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Chapter 107 : Transimissible Spongiform Encephalopathies

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Abstract:

The most widely accepted hypothesis on the nature of the infectious agent causing transmissible spongiform encephalopathies (TSEs), which is termed a prion (for proteinaceous infectious particle), predicates that it consists of a scrapie-like prion protein (PrP), an abnormally folded, protease-resistant, beta-sheet-rich isoform of a normal cellular prion protein (PrP). Human prion diseases manifest as sporadic, genetic, and acquired disorders. They are referred to as sporadic Creutzfeldt-Jakob disease (sCJD), genetic CJD (gCJD), variant CJD (vCJD), and iatrogenic CJD (iCJD). Direct intracerebral exposure to prions and implantation of prion-contaminated dura, for example, are associated with short incubation periods (16 to 28 months), whereas exposure to prions at sites outside the central nervous system (CNS) results in long incubation times ranging from 5 to 30 years. The diagnosis of human prion diseases is based on the evaluation of clinical signs and auxiliary examinations. Whole blood may be used for isolation of DNA for genetic analysis (exclusion of gCJD). Tissue should be fixed in formalin for histologic assessment and snap-frozen for Western blotting. Western blotting is routinely performed on unfixed tissue originating from the CNS. The entire open reading frame may be amplified for sequencing, using PCR. All testing other than detection of surrogate markers in the cerebrospinal fluid (CSF), sequencing of , and neuropathology is usually performed on a research basis.

Citation: Aguzzi A, Glatzel M. 2011. Transimissible Spongiform Encephalopathies, p 1677-1684. In Versalovic J, Carroll K, Funke G, Jorgensen J, Landry M, Warnock D (ed), Manual of Clinical Microbiology, 10th Edition. ASM Press, Washington, DC. doi: 10.1128/9781555816728.ch107

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Figures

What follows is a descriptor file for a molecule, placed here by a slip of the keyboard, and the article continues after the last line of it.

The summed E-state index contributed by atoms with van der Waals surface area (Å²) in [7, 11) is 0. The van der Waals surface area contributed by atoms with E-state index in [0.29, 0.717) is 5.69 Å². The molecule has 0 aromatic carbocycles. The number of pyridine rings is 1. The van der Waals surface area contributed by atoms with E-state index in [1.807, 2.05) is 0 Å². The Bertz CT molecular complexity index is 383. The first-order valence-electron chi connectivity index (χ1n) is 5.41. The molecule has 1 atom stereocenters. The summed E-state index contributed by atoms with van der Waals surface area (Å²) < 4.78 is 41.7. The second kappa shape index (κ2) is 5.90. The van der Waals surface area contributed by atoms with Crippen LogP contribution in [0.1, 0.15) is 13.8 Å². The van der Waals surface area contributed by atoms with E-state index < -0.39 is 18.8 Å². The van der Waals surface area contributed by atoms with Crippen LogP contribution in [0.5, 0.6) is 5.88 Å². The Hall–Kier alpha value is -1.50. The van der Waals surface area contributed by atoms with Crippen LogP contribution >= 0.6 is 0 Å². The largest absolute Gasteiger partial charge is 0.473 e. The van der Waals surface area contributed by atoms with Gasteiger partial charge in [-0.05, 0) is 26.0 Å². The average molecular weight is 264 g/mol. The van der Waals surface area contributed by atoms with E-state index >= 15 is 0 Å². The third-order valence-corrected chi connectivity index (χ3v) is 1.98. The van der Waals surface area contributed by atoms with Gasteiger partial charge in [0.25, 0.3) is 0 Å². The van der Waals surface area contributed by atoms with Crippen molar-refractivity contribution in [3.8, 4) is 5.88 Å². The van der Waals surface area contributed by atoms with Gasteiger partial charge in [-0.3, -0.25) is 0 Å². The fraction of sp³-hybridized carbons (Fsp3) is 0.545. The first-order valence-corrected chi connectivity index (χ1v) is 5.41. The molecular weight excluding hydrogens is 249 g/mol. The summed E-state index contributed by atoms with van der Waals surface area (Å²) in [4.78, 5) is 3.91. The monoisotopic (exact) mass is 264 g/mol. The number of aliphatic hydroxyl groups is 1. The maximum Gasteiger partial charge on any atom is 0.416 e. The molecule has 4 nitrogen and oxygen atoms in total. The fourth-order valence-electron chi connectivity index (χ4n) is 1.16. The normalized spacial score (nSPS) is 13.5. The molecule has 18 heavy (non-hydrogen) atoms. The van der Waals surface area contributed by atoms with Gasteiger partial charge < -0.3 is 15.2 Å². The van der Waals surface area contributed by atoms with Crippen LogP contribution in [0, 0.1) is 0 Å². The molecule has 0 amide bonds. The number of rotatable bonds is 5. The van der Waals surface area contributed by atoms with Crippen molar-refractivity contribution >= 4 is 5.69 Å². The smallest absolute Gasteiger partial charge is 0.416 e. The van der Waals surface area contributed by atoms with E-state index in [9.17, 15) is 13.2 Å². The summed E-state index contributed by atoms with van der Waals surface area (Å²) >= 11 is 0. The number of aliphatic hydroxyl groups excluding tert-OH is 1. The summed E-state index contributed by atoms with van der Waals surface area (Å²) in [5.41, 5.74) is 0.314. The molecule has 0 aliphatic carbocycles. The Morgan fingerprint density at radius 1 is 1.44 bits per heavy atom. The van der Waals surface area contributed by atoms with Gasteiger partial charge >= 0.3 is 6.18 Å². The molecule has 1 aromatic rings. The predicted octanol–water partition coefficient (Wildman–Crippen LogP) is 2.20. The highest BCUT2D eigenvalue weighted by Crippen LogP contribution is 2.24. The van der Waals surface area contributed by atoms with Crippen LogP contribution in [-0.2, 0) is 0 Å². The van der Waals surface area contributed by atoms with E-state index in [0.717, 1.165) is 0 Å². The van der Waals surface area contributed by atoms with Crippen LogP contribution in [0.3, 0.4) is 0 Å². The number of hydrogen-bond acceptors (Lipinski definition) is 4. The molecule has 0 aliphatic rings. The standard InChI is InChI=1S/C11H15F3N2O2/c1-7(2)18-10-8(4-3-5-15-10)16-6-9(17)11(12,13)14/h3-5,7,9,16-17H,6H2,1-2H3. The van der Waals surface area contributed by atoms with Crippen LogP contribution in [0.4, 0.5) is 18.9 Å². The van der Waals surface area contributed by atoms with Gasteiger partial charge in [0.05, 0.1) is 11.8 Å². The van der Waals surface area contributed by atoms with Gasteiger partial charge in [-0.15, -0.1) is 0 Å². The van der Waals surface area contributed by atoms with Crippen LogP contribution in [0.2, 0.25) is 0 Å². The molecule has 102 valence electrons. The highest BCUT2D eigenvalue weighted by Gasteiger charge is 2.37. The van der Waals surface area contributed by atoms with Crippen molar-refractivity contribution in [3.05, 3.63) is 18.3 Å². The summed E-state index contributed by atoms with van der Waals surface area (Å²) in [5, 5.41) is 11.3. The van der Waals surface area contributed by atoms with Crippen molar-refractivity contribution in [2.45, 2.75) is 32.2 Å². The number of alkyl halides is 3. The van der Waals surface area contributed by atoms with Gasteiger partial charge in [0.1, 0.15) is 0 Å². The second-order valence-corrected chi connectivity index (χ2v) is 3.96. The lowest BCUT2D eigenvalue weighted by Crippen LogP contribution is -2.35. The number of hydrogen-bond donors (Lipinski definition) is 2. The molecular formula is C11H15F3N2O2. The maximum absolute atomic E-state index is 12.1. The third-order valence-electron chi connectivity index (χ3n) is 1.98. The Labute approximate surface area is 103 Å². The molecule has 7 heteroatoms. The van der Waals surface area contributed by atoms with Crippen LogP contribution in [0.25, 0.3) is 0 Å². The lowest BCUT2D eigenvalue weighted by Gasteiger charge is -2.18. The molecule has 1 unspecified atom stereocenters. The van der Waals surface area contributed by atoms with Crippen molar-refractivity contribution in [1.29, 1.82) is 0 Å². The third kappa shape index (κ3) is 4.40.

Image of FIGURE 1
FIGURE 1

Histological features of prion diseases. CNS parenchyma of sCJD (A and B) and vCJD (C and D) shows astrogliosis and widespread spongiform changes. PrP depositions are synaptic (A and B) and in the form of florid plaques (asterisk, C and D). Panels A and C are hematoxylin and eosin stains, and panels B and D are immunohistochemical stains for PrP (scale bar 5 50 mm).

Citation: Aguzzi A, Glatzel M. 2011. Transimissible Spongiform Encephalopathies, p 1677-1684. In Versalovic J, Carroll K, Funke G, Jorgensen J, Landry M, Warnock D (ed), Manual of Clinical Microbiology, 10th Edition. ASM Press, Washington, DC. doi: 10.1128/9781555816728.ch107
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Image of FIGURE 2
FIGURE 2

Western blot analysis of PrPSc. Depicted are PrPSc types according to two proposed schemes ( ) which discriminate PrPSc types based on the mobility of the unglycosylated band of PrPSc and the signal intensity of PrPSc di-, mono-, and unglycosylated forms. One scheme ( ) differentiates four principal PrPSc types (1 through 4). Three principal PrPSc types (1, 2a, and 2b) are proposed in the second scheme ( ).

Citation: Aguzzi A, Glatzel M. 2011. Transimissible Spongiform Encephalopathies, p 1677-1684. In Versalovic J, Carroll K, Funke G, Jorgensen J, Landry M, Warnock D (ed), Manual of Clinical Microbiology, 10th Edition. ASM Press, Washington, DC. doi: 10.1128/9781555816728.ch107
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Tables

Generic image for table
TABLE 1

Clinical, diagnostic, and neuropathological features of human prion diseases

PSWC, periodic sharp wave complexes.

WB, Western blotting.

—, age at onset depending on iatrogenic exposure: incubation period, 1 to 30 years.

Citation: Aguzzi A, Glatzel M. 2011. Transimissible Spongiform Encephalopathies, p 1677-1684. In Versalovic J, Carroll K, Funke G, Jorgensen J, Landry M, Warnock D (ed), Manual of Clinical Microbiology, 10th Edition. ASM Press, Washington, DC. doi: 10.1128/9781555816728.ch107
Generic image for table
TABLE 2

Disease-causing mutations in

Citation: Aguzzi A, Glatzel M. 2011. Transimissible Spongiform Encephalopathies, p 1677-1684. In Versalovic J, Carroll K, Funke G, Jorgensen J, Landry M, Warnock D (ed), Manual of Clinical Microbiology, 10th Edition. ASM Press, Washington, DC. doi: 10.1128/9781555816728.ch107

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